Pie dough can seem intimidating. It’s one of those things that only pastry chefs or grandmas are supposed to be good at making. But making your own piecrust isn’t as hard as people make it out to be, and a homemade crust makes all the difference between a good pie and a great pie. The only tools you need are two dinner knives and a bowl. Then you’re set to impress with a flaky, buttery crust that melts on your tongue. Even Grandma will love it.


Prep Time: 10 minutes
Total Time: 10 minutes

Servings: 2 double crusted 9-inch pies, or 2 10-inch galettes or tarts

5 ¼ cups unbleached all-purpose flour
1 tablespoon kosher salt
12 tablespoons unsalted butter, chilled, cut into small pieces
1 ¾ cups solid vegetable shortening, chilled, cut into small pieces
1 cup ice water

1. Combine the flour and salt in a large bowl (or the dough can be made in a food processor).
2. Add the chilled butter and cut into the flour until it is coarse and crumbly (the crumbs should be a little bigger than pea-sized) – to cut the butter into the flour, take two dinner knives and moving them parallel to each other, in opposite directions, cut the butter until it is mixed into the flour (watch the video to see a visual). You can also use a pastry cutter instead of two knives.
3. Add the chilled shortening and cut into the flour until the mixture is crumbly again and pieces are pea-sized.
4. Add the ice water and mix just until the water is incorporated and the dough sticks together when pinched (if your dough isn’t sticking together then you can add more water, a little at a time, until it does stick together).
5. Dust your hands with flour (the dough should be sticky) and pull the dough out onto a lightly floured surface.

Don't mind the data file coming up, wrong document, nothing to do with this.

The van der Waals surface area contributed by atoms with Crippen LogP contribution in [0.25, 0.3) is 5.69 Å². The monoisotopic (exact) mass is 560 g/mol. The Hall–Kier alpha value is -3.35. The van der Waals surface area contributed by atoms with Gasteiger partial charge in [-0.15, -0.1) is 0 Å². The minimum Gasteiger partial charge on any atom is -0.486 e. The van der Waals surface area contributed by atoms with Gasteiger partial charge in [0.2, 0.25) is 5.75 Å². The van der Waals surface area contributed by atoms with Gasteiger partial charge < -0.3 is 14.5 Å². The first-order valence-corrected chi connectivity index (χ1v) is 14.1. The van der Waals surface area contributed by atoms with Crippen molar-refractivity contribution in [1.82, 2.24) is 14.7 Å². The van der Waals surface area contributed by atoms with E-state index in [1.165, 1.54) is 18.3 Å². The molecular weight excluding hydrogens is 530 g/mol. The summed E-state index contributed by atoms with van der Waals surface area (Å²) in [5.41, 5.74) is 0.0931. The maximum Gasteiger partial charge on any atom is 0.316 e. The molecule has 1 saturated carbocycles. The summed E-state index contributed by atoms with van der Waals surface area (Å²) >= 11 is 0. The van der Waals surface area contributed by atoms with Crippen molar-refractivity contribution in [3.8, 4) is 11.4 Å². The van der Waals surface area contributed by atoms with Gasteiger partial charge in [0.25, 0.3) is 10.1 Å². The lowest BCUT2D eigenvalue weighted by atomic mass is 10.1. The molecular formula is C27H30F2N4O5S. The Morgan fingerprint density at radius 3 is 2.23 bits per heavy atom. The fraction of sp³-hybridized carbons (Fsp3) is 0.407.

6. Pat the dough into a block and wrap it tightly with plastic wrap. Let chill in the refrigerator at least 1 hour before using.

Tips: Cut up your butter and shortening into small cubes and then put them in the freezer so they can get really cold. Only take them out right when you need them  – for the best crust you want your ingredients as cold as possible.
The dough will last in the fridge up to 4 days or in the freezer up to a month. Double wrap in plastic if planning to freeze. Defrost by placing the dough in the fridge for 1 day, or by leaving it out at room temperature, but in that case, re-chill the dough for 1 hour before using (you always want your dough to be cold).

Many recipes call for a pre-baked piecrust (quiches, some pies). Here are instructions for how to pre-bake the dough:
1. Shape the chilled pie dough into a ball on a floured surface with floured hands.
2. Flatten the ball slightly then roll it out into a 14-inch circle (or whatever is a little bigger than your pie pan) and ¼ of an inch thick, rotating and flipping your crust over so it doesn’t stick. If needed you can add a little flour to the surface to prevent it from sticking.
3. Roll the dough onto your rolling pin or fold it into quarters and lift it into your pie pan. Unfold the dough and press it into the pan, trimming the edges so you have 1/4 –inch hanging over the edge.
4. Fold the overhanging edge under and press it together to form a nice border – you can get fancy and make scalloped edges or just leave it plain.
5. Chill in the fridge for at least 30 min or up to overnight. You can also wrap it in plastic and freeze it for a month.
6. When you are ready to bake the pie shell, preheat the oven to 375°F.
7. Line the pie shell with an oversized piece of parchment paper or aluminum foil and fill it with dried beans, rice or pie weights (I filled mine with a mixture of lentils and rice). Press the beans down to make sure there are no air pockets.
8. Bake shell on the center rack for 25-30 min until the edges are golden brown.
9. Remove shell from the oven and let it sit for 15-20 minutes then take out the beans and paper to see if the bottom is done.
10. If the bottom of your crust still looks wet, put it back in the oven for 2-3 minutes until it is dry and light, golden brown. If bubbles appear, carefully press them with a dishtowel.
11. Let the pie shell cool completely before you fill it. If there are any cracks in your pie shell, fill them with just enough raw pie dough so that the filling won’t leak out.